The support structure is constructed from fibreglass tubing, and the wires are held in place by threading them through a tie-wrap loop which is itself tie-wrapped to the tubing; a stainless sheet metal screw driven into the tubing stops any tendency for the loops to slide inwards. The wires are terminated in solder tags which fit over 4mm bolts screwed through the terminal box. The ends of the dipole elements are connected to spacer cords (approx 6″ long) using the brass inserts from plastic connector blocks; this arrangement allows any slack to be taken up easily by releasing the srews and sliding the wires through the inserts. The inner ‘X’ of the support structure comprises two 34″ lengths of 0.75″ OD tubing. A 66″ length of 0.5″ OD tubing then slots into each arm of the ‘X’ to an overlap depth of 7.5″, giving a total diagonal length of 151″. The rod supporting the balun box is a 42″ length of 0.75″ OD tubing. The wire tension keeps the whole assembly in place; this arrangement allows the antenna to be assembled and broken down very quickly. The following photos show the general idea:







The following table lists the wire dimensions that were used each side of the feedpoint, the distance from the centre of the structure to the wire corner, the minimum VSWR, the 2:1 VSWR bandwidth, and the 3:1 VSWR bandwidth, for each of the five bands. Please note that the wire used was PVC insulated with an outside diameter of 2mm and a conductor diameter of 1mm; dimensions will vary slightly if you use different wire.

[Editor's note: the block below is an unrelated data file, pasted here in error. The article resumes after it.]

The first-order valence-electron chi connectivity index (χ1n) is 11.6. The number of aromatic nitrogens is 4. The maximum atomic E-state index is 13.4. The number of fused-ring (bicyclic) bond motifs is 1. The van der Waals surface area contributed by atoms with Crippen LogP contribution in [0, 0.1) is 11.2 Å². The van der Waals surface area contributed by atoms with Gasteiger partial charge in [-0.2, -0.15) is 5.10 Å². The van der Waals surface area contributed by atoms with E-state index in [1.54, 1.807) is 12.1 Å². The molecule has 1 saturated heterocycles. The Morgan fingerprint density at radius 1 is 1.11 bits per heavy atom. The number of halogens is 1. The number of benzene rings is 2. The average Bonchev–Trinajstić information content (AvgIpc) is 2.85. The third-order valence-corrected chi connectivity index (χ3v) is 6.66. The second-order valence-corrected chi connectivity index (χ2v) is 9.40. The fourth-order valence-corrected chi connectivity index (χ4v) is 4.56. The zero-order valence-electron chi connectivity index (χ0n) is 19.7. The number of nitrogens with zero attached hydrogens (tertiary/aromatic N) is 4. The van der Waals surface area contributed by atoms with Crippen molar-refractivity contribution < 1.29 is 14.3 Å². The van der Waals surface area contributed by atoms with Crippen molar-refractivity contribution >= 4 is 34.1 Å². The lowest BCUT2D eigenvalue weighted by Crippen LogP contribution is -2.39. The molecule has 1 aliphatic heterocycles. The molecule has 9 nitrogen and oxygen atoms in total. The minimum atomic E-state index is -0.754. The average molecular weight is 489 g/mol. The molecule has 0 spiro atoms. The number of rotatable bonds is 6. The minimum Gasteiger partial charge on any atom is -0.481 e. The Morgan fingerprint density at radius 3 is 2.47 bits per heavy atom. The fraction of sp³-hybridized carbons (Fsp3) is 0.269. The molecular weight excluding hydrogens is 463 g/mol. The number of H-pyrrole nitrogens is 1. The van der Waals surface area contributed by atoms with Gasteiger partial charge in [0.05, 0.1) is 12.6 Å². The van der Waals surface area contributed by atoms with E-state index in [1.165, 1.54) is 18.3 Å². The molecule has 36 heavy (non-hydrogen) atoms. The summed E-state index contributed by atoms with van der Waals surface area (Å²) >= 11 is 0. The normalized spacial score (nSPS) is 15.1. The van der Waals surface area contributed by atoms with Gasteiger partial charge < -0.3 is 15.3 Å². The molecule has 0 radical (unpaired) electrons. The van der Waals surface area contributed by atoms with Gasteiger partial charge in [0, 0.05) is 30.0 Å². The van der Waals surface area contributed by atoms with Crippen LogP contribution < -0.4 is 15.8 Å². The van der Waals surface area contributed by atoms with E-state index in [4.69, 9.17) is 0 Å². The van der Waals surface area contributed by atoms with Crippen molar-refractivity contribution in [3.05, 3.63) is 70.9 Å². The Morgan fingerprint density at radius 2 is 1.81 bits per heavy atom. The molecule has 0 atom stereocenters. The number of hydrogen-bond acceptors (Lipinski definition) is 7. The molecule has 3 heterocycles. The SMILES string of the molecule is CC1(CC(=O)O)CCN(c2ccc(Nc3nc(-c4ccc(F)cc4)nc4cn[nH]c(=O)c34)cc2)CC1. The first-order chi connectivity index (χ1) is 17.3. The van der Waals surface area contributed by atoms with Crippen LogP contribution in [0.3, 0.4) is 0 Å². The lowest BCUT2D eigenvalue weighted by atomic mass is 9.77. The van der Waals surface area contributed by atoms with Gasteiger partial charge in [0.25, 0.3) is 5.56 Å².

Band Wire length Centre-to-corner length Min VSWR 2:1 BW 3:1 BW
20m 201″ 72.25″ 1:1 208kHz 362kHz
17m 157.5″ 56.75″ 1:1 170kHz 299kHz
15 135″ 48.25″ 1:1 167kHz 293kHz
12m 114″ 40.25″ 1:1 156kHz 271kHz
10m 100.5″ 34.75″ 1.2:1 184kHz 337kHz

SWR performance

Here’s a SWR plot measured at 25ft above ground. Please note that the SWR is referenced to the coax connector on the balun box; in practice the SWR bandwidth will be better than that shown because of losses in the feedline.



Balun Construction


Some folk have had difficulty visualising the balun construction, so here are more details; click on the thumbnails for higher resolution photographs.

Cut two 510mm lengths of RG316 miniature coax (or RG174 if you do not intend running more than 100W). Trim the four ends to form short pigtails. Lay the two coaxes alongside one another and connect centre-to centre and braid-to-braid at each end. Although not strictly necessary, I find it helps keep things neat if you slide a few narrow pieces of heat-shrink tubing over the coaxes to keep them together. You have now created a single transmission line with a Characteristic Impedance of 25 Ohms.


Now wind 8 turns of this twin cable onto a FT140-61 toroid to form a 1:1 Choke. The “crossover” winding is not an electrical requirement – it’s just an easy way to get the coaxes to emerge at opposite ends of the ferrite core. Use a couple of plastic tie-wraps to hold the coax to the core at each end.

Now repeat all of the above steps to form a second 1:1 Choke.


Now bind the two 1:1 Chokes together – again, I used a couple of plastic tie-wraps. Ensure that the two Chokes are aligned – i.e. the coaxes emerge at roughly the same positions.

At one end of the assembly (left side of the ‘photo) connect the coaxes in parallel: braid-to-braid, inner-to-inner; this is the end which connects to the antenna elements. At the other end of the assembly (right side of the ‘photo) connect the coaxes in series: braid from one Choke to inner of the other; this is the end which connects to the SO239 and the feedline, using the remaining braid and inner.


– (thanks Steve for allowing me to re-post)